The Impact of Minimum Wage Mandate on Body Weight: Evidence from the Behavioral Risk Factor Surveillance System: 1984-2005
Posted: 22 Jun 2007
The declining real minimum wage was accompanied with an increasing trend of obesity in the United States. To investigate how minimum wage mandate is related to the obesity epidemic, we estimated its effect on body weight using data from the Behavioral Risk Factor Surveillance System (BRFSS). We estimated the association between real minimum wage and bodyweight among BRFSS respondents using the whole sample and sub-samples by gender group. The continuous measure of body mass index and a binary indicator of obesity are used as dependent variables in the linear regression models we chose. Robust standard errors are estimated to control for the serial correlation and strata structure. We found that real minimum wage is negatively associated with the body mass index and probability of being obese in the whole sample and the male sample. However, the relationship is not statistically significant among the female sample. An increase in minimum wage of one dollar would result in an average reduction of 0.037 in BMI and 0.3% in the probability of being obese. The declining real minimum wage is associated with the increasing rate of overweight and obesity in the United States. Changes in minimum wage mandate may have profound health effects among low income population, which have been largely untouched in the previous literature.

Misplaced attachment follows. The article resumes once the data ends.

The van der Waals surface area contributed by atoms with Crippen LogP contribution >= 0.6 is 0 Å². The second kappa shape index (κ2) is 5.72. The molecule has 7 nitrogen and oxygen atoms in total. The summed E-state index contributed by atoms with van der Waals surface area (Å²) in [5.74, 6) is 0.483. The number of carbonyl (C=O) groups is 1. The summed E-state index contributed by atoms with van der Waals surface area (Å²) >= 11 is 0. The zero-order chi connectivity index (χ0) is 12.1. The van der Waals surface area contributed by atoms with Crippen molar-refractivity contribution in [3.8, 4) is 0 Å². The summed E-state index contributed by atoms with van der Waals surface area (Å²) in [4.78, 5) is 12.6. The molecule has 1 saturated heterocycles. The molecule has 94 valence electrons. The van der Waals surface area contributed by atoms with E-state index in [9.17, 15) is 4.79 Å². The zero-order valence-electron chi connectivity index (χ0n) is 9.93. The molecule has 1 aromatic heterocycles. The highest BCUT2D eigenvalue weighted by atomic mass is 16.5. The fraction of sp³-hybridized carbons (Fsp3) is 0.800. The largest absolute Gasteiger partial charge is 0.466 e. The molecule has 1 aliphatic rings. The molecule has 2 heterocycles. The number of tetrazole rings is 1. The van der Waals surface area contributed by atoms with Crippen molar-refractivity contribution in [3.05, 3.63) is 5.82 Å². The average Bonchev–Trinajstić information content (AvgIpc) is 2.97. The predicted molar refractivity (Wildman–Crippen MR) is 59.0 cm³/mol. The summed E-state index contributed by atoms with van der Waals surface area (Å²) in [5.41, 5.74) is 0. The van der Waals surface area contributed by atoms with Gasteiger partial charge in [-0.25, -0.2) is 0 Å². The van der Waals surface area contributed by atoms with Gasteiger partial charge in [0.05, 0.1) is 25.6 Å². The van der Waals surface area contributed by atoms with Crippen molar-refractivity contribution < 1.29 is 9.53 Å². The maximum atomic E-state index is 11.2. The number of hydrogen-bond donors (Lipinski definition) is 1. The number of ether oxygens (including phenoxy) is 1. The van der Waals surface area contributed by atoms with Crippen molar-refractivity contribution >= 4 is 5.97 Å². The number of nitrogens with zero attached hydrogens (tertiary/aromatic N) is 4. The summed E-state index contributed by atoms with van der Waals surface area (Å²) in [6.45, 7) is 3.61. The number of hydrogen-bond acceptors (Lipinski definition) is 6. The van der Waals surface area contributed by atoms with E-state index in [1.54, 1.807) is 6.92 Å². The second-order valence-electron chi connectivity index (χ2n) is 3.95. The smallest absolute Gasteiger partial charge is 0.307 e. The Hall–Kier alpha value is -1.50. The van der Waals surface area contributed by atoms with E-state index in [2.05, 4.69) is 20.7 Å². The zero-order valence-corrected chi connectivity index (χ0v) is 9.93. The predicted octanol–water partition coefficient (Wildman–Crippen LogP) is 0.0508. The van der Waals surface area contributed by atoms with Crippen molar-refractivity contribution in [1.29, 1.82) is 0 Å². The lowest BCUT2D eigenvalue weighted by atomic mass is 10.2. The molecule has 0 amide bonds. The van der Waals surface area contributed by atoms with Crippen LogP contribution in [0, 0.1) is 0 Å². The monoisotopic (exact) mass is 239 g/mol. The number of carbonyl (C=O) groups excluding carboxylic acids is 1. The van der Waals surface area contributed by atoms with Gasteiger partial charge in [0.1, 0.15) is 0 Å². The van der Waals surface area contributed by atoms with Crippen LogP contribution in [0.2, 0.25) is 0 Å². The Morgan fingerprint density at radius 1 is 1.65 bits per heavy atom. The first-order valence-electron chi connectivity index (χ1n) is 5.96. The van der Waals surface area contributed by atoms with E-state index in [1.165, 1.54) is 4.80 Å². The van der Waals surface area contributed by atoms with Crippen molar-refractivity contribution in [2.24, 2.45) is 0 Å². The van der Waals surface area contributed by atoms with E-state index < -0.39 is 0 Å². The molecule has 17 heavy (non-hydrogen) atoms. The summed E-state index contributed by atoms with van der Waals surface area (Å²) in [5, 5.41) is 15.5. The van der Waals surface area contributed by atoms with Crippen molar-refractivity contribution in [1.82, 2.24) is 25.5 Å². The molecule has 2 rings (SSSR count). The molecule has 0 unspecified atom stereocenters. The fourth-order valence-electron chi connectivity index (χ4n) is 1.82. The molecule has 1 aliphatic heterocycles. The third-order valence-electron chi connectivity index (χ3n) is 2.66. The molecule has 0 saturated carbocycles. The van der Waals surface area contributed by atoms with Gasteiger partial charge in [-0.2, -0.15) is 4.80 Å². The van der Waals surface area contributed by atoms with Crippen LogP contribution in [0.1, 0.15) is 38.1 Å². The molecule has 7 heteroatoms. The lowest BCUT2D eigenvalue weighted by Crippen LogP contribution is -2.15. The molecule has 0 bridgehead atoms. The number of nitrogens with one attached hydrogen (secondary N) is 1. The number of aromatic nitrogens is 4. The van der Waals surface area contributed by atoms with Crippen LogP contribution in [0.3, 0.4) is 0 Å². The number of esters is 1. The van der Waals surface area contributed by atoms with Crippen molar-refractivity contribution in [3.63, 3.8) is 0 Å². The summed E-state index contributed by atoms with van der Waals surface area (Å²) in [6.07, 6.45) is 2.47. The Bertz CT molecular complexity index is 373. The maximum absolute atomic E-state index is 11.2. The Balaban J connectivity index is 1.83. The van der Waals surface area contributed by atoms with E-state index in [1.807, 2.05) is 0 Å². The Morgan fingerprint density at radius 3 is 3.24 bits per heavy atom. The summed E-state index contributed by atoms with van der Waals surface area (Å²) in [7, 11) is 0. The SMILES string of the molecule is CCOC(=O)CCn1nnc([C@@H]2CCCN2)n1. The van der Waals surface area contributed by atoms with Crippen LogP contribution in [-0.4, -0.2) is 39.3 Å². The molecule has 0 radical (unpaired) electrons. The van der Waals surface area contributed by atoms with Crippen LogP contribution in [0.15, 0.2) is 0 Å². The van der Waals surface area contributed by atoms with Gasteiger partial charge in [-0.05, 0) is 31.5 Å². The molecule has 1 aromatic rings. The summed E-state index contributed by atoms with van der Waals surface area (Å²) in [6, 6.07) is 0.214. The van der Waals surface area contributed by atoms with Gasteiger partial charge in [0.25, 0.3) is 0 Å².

Keywords: Behavioral Risk Factor Surveillance System, minimum wage, obesity
JEL Classification: I12, I18, J18
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